Nine Eleven. 911. 9/11. 9-11.

Nine eleven. 911. 9/11. 9-11.

No matter how you write it or how you say it, those of us in the USA know what it means, don’t we?

Where were you on the morning of September 11, 2001?

I was driving by the Pentagon, having just left to return to South Carolina. My then-husband and I had driven to Arlington to take my almost six-month-old nephew home to his parents. We spent the night of the 10th, then got up on the 11th to drive home. We had planned to leave between 8 am and 8:30 but it was more like 8:45 when we actually left my sister’s house.

As we approached the Pentagon, I wondered aloud why there were police officers everywhere and why there were roadblocks being set up on the entrance and exit ramps.

Because we were listening to an audio book, we didn’t have the radio on. Shortly, though, the cell phone rang. We heard that an airplane had crashed into the World Trade Center. Immediately, we switched from listening to the book to listening to the radio.

We continued to drive south, trying to get news and trying to figure out what had happened. Soon, we learned of the second plane attack on the World Trade Center. And then the Pentagon crash. And then the news about the Pennsylvania crash.

This was more than the mind could fathom. During some stretches along I-95, it was difficult to get clear radio signals, but we picked up bits and pieces as much as possible. It became clear that the country was under attack.

We started looking for an American flag to put on the car. We were determined to show our pride in America. At the first exit, we couldn’t find an American flag to purchase. Nor could we find one at the next exit. Or the next. In fact, it took us many stops and about 200 miles to find a flag. We bought several.

It many ways, it was a long drive home. My son lived in Arlington and worked at the Department of Justice in D.C. I couldn’t reach him by phone. It took a while to reach my sister and brother-in-law. I was anxious about family and friends in New York and in D.C.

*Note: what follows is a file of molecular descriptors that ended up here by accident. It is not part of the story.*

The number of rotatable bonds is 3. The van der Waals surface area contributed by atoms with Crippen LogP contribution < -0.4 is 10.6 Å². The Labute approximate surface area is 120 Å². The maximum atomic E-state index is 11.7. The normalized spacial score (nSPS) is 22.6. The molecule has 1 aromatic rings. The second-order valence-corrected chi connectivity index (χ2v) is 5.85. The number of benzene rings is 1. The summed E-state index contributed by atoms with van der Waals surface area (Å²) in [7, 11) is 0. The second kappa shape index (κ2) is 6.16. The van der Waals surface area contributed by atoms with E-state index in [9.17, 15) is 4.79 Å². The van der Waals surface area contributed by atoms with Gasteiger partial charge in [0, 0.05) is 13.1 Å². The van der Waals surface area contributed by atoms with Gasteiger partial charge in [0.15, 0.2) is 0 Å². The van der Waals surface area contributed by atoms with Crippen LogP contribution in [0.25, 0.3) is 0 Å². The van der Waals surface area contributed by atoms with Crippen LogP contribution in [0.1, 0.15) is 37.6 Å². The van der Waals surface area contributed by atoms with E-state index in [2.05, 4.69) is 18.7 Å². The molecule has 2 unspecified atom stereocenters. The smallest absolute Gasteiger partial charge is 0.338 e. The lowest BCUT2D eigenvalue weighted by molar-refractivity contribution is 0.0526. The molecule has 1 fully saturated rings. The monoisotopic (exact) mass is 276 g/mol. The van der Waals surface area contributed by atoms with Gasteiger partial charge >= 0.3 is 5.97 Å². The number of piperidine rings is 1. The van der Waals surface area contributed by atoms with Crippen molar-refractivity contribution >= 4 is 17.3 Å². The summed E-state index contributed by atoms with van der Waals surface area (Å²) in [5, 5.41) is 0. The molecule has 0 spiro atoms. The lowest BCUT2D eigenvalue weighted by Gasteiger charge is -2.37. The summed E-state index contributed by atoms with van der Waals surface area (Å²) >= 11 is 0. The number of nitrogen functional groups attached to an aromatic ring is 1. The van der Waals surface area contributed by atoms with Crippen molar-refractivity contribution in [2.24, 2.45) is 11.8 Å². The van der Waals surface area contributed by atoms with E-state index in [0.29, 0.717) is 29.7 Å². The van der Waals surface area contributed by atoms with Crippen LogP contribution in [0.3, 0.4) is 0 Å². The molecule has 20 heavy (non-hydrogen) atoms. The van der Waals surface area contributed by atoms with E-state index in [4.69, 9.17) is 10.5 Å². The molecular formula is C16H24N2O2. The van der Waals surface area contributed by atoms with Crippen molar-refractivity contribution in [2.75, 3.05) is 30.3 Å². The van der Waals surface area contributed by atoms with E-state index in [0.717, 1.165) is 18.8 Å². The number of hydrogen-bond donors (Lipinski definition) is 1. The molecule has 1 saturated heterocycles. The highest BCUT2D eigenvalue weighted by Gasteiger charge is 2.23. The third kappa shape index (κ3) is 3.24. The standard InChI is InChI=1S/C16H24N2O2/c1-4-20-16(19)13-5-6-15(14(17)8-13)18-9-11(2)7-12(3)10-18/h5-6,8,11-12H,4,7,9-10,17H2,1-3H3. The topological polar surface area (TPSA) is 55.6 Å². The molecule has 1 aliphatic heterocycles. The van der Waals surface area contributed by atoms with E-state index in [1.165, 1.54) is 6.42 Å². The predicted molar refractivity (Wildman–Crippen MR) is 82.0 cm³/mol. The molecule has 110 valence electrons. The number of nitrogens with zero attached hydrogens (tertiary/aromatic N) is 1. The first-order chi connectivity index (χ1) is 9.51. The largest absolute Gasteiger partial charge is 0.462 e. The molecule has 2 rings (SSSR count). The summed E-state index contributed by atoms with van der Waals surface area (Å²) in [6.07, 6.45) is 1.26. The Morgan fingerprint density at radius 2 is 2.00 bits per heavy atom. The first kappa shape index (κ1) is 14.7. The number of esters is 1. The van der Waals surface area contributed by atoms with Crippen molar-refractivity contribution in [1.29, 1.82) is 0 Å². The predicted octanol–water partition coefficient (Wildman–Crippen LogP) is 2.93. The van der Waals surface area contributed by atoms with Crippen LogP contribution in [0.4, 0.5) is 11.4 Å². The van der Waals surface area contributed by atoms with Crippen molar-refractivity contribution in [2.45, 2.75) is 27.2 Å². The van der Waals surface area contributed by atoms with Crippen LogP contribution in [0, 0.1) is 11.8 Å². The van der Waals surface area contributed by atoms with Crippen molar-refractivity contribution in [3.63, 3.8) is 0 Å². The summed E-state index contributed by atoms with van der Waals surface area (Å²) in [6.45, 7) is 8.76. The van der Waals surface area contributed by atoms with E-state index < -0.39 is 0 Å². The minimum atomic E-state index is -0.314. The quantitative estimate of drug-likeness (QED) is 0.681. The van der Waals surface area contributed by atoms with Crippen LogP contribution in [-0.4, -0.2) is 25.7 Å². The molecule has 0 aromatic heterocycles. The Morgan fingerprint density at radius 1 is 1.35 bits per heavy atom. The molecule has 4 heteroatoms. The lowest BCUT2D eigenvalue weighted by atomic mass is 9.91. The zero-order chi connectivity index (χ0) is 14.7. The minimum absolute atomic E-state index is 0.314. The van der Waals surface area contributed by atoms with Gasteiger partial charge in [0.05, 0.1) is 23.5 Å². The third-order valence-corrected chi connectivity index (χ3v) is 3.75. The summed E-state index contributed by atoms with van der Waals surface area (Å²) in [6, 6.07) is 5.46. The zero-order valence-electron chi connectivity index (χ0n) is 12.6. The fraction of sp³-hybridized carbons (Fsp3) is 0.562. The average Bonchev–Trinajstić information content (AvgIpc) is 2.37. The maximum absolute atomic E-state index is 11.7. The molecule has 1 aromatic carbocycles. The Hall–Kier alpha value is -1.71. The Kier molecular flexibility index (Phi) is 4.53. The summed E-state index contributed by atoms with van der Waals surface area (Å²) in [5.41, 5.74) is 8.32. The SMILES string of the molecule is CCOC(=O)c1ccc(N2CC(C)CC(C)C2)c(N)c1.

It’s been seven years. I remember it like it was yesterday.

What about you? Where were you? What were your thoughts?


Anonymous said...

At work in England, just after lunch time. On the phone. My colleague gesturing frantically for me to look at her screen while I tried to end the conversation. No more work was done that day.

Willy said...

Sounds like a very personal experience. Willy still gets emotional thinking about it and I was many miles away in Arkansas.

A personal experience like this must be really moving.

10-4 Willy

Anonymous said...

I was at home and my brother called to find out what was going on. I turned on the TV but could not make sense of what they were saying, was it really true? I'd stopped by the church office to drop something off and the parish coordinator asked me to help make phone calls to the congregation letting them know we were having a prayer service that evening. My mom made spaghetti for dinner for our family, she said she needed comfort food. Then we went to church.

I am sure it was very scary for you until you were able to reach your son and other family members.

A New Yorker said...

Thank you for sharing.

Your grandson is adorable!

This site was recently updated by oxymoron13@aol.com